Spence Revisited: Signaling and the Allocation of Individuals to Jobs
Spence (1974a) considered a variant of his signaling model in which there are two types of jobs, and in which signaling can increase wealth by improving the allocation of individuals to jobs. Using results in signaling games since Spence’s work---the Riley outcome (Riley, 1979), the intuitive criterion (Cho and Kreps, 1987), and undefeated equilibrium (Mailath et al., 1993)---it is possible to be more precise than Spence was in determining when signaling would occur and what the effect of signaling on wealth would be. We find the likelihood of efficient signaling, inefficient signaling, and pooling equilibria depends on the fraction of more able individuals in the population. With non-trivial gains from job allocation, inefficient signaling does not appear to be the most likely outcome. Key Words: signaling, pooling, Riley outcome, intuitive criterion, and undefeated equilibrium
|Date of creation:||2011|
|Date of revision:|
|Contact details of provider:|| Postal: Thelma C. Raley Hall, Boone, North Carolina 28608|
Web page: http://economics.appstate.edu/
More information through EDIRC
References listed on IDEAS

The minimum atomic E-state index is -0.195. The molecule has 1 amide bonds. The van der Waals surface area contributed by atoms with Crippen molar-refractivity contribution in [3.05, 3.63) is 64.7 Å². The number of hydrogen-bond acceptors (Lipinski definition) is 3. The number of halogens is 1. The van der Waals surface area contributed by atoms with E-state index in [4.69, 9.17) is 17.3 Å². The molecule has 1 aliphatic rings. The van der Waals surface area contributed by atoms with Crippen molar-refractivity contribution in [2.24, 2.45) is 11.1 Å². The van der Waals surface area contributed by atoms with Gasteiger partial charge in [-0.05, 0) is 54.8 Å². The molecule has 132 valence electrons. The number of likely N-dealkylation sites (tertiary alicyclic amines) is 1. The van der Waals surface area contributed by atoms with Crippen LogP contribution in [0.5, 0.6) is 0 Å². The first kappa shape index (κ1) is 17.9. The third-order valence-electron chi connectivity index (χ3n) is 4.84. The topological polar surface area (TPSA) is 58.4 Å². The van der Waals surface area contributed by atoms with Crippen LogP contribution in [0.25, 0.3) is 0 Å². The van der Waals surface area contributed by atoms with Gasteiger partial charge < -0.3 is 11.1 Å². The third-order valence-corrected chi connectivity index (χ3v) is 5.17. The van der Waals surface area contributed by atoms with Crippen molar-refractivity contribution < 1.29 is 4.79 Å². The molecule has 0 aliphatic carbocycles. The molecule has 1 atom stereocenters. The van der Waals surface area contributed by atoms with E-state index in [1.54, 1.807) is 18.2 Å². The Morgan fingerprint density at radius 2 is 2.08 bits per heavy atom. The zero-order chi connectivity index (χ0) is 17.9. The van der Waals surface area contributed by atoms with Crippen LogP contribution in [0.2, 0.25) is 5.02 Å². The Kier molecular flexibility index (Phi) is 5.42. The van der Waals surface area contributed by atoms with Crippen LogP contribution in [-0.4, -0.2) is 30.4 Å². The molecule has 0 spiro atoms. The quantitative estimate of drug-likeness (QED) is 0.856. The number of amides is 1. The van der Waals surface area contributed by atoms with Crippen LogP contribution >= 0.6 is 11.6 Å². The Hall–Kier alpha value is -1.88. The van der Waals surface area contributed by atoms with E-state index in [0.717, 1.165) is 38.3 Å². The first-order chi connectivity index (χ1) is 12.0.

Please report citation or reference errors to , or , if you are the registered author of the cited work, log in to your RePEc Author Service profile, click on "citations" and make appropriate adjustments.:
- Mailath George J. & Okuno-Fujiwara Masahiro & Postlewaite Andrew, 1993. "Belief-Based Refinements in Signalling Games," Journal of Economic Theory, Elsevier, vol. 60(2), pages 241-276, August.
- In-Koo Cho & David M. Kreps, 1987.
"Signaling Games and Stable Equilibria,"
The Quarterly Journal of Economics,
Oxford University Press, vol. 102(2), pages 179-221.
- Michael Waldman, 1984.
"Job Assignments, Signalling, and Efficiency,"
RAND Journal of Economics,
The RAND Corporation, vol. 15(2), pages 255-267, Summer.
- Perri, T. J., 1995.
"Testing for ability when job assignment is a signal,"
Elsevier, vol. 2(1), pages 106-107, March.
- Perri, Timothy J., 1994. "Testing for ability when job assignment is a signal," Labour Economics, Elsevier, vol. 1(3-4), pages 365-381, September.
When requesting a correction, please mention this item's handle: RePEc:apl:wpaper:11-16. See general information about how to correct material in RePEc.
For technical questions regarding this item, or to correct its authors, title, abstract, bibliographic or download information, contact: (O. Ashton Morgan)
If references are entirely missing, you can add them using this form.